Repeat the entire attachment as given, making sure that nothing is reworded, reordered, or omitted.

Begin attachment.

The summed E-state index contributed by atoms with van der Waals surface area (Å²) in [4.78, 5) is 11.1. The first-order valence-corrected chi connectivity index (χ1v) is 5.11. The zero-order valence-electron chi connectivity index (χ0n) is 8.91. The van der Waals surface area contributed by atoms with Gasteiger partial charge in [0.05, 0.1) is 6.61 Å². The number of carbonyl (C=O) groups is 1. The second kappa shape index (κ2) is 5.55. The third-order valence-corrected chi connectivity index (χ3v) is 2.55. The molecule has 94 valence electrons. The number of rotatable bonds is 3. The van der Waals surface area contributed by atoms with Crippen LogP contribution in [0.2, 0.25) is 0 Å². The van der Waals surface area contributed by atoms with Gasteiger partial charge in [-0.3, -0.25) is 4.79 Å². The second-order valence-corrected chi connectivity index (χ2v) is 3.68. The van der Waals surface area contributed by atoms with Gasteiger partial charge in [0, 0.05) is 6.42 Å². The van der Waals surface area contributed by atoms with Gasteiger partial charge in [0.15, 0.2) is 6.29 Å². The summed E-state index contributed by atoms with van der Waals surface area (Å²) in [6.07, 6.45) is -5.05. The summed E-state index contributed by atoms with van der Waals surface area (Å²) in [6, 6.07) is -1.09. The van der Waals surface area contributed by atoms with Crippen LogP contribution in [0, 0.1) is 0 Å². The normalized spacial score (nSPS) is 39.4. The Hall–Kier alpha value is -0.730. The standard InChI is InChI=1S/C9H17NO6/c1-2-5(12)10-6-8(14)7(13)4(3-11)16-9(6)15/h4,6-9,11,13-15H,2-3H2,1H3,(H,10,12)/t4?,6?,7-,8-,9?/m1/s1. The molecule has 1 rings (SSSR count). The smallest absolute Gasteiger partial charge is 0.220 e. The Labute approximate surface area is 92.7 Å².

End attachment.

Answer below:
The summed E-state index contributed by atoms with van der Waals surface area (Å²) in [4.78, 5) is 11.1. The first-order valence-corrected chi connectivity index (χ1v) is 5.11. The zero-order valence-electron chi connectivity index (χ0n) is 8.91. The van der Waals surface area contributed by atoms with Gasteiger partial charge in [0.05, 0.1) is 6.61 Å². The number of carbonyl (C=O) groups is 1. The second kappa shape index (κ2) is 5.55. The third-order valence-corrected chi connectivity index (χ3v) is 2.55. The molecule has 94 valence electrons. The number of rotatable bonds is 3. The van der Waals surface area contributed by atoms with Crippen LogP contribution in [0.2, 0.25) is 0 Å². The van der Waals surface area contributed by atoms with Gasteiger partial charge in [-0.3, -0.25) is 4.79 Å². The second-order valence-corrected chi connectivity index (χ2v) is 3.68. The van der Waals surface area contributed by atoms with Gasteiger partial charge in [0, 0.05) is 6.42 Å². The van der Waals surface area contributed by atoms with Gasteiger partial charge in [0.15, 0.2) is 6.29 Å². The summed E-state index contributed by atoms with van der Waals surface area (Å²) in [6.07, 6.45) is -5.05. The summed E-state index contributed by atoms with van der Waals surface area (Å²) in [6, 6.07) is -1.09. The van der Waals surface area contributed by atoms with Crippen LogP contribution in [0, 0.1) is 0 Å². The normalized spacial score (nSPS) is 39.4. The Hall–Kier alpha value is -0.730. The standard InChI is InChI=1S/C9H17NO6/c1-2-5(12)10-6-8(14)7(13)4(3-11)16-9(6)15/h4,6-9,11,13-15H,2-3H2,1H3,(H,10,12)/t4?,6?,7-,8-,9?/m1/s1. The molecule has 1 rings (SSSR count). The smallest absolute Gasteiger partial charge is 0.220 e. The Labute approximate surface area is 92.7 Å².